Muskegon commission passes LGBT protections into all city policies

By |2018-01-16T15:10:10-05:00March 15th, 2012|News|

With little fanfare and no opposition, the Muskegon City Commission added LGBT inclusive language to the city’s non-discrimination policy March 12. Resident Roberta King presented her request to the commission to add the LGBT language into city policies that already protect other classes of people based on race, gender and religion among others.
After hearing from two other citizens in support of the request, commissioners briefly discussed the topic, then directed City Manager Bryon Mazade to work with the city attorney to craft the correct language for final commission approval.
“To me this is cut and dry … we need to take action and move forward,” Commissioner Larry Spataro said of the proposed LGBT inclusion. “This is not an issue. At the city, we pick the best candidate for each job and don’t discriminate. There is no reason not to add this.”
King, who addressed the commission on the need for such a policy, said after the meeting that she was “proud” of the city’s reaction. “The commission reaction pleases me greatly,” said King, who lives in the city and is the vice president of marketing and public relations for the Grand Rapids Community Foundation.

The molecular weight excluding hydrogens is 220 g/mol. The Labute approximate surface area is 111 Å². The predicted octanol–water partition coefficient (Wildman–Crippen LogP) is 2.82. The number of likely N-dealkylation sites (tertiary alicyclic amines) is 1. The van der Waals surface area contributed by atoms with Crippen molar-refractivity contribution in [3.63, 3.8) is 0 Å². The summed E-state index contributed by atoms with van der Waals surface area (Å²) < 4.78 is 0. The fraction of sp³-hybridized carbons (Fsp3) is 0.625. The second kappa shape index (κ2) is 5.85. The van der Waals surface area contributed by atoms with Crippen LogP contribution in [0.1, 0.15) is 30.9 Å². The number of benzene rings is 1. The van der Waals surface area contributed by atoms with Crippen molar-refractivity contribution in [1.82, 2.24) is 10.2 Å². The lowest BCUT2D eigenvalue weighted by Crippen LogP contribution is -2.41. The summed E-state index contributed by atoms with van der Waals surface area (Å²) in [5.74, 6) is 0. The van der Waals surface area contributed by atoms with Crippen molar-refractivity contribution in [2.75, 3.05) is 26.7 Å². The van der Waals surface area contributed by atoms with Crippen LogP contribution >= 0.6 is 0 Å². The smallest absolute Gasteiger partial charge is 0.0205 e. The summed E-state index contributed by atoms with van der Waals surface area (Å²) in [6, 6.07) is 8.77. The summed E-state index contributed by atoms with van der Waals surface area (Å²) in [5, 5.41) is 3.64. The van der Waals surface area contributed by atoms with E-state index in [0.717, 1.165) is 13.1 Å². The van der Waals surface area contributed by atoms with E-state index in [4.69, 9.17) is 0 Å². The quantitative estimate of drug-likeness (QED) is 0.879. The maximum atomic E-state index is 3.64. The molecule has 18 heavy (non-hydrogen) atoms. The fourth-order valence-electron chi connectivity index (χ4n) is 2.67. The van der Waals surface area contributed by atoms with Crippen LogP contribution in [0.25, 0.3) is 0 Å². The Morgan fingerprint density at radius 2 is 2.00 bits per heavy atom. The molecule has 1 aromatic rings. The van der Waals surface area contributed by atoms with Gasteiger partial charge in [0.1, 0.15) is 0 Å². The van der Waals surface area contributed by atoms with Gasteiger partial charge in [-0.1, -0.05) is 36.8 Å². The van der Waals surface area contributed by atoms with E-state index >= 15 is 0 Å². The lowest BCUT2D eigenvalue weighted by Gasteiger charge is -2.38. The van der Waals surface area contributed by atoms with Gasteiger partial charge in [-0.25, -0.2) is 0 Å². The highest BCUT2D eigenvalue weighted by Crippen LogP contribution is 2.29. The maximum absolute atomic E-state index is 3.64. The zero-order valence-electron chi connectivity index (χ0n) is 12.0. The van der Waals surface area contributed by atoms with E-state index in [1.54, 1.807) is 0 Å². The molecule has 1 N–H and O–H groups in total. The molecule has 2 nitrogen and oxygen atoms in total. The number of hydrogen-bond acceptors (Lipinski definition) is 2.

King made the argument to commissioners that the stated protection of the LGBT community is an economic issue as more and more companies would want such a policy in the city they do business and entrepreneurs looking to start new businesses might seek the same.
“Muskegon should be a head of the curve on this,” King told commissioners, saying the first gay and lesbian rights policy enacted by a city was East Lansing 40 years ago. Today, 17 other local governments in Michigan have adopted the policy. “Muskegon needs to be on the right side of the history of this particular issue,” King said.
The LGBT anti-discrimination policy was supported by two other citizens who came to the commission’s work session to address the issue. “To pass this would be a good sign,” said Erin Wilson of Grand Rapids, who said he grew up in Muskegon and still has strong family ties to the city. Appearing with his three small children, he said: “I have a wife so I have no skin in this game. But I’d be proud if the city approved it.”
Wilson is an actor and is a leader in Until Love is Equal: Holland Is Ready, a community group formed to make the area more inclusive of LGBT people.
Mazade said that the city may include the LGBT groups into its anti-discrimination policies but there is a bill pending in the Michigan Legislature that would void such language from all local government policies. If approved by the state, such a law would nullify all LGBT inclusive city policies.

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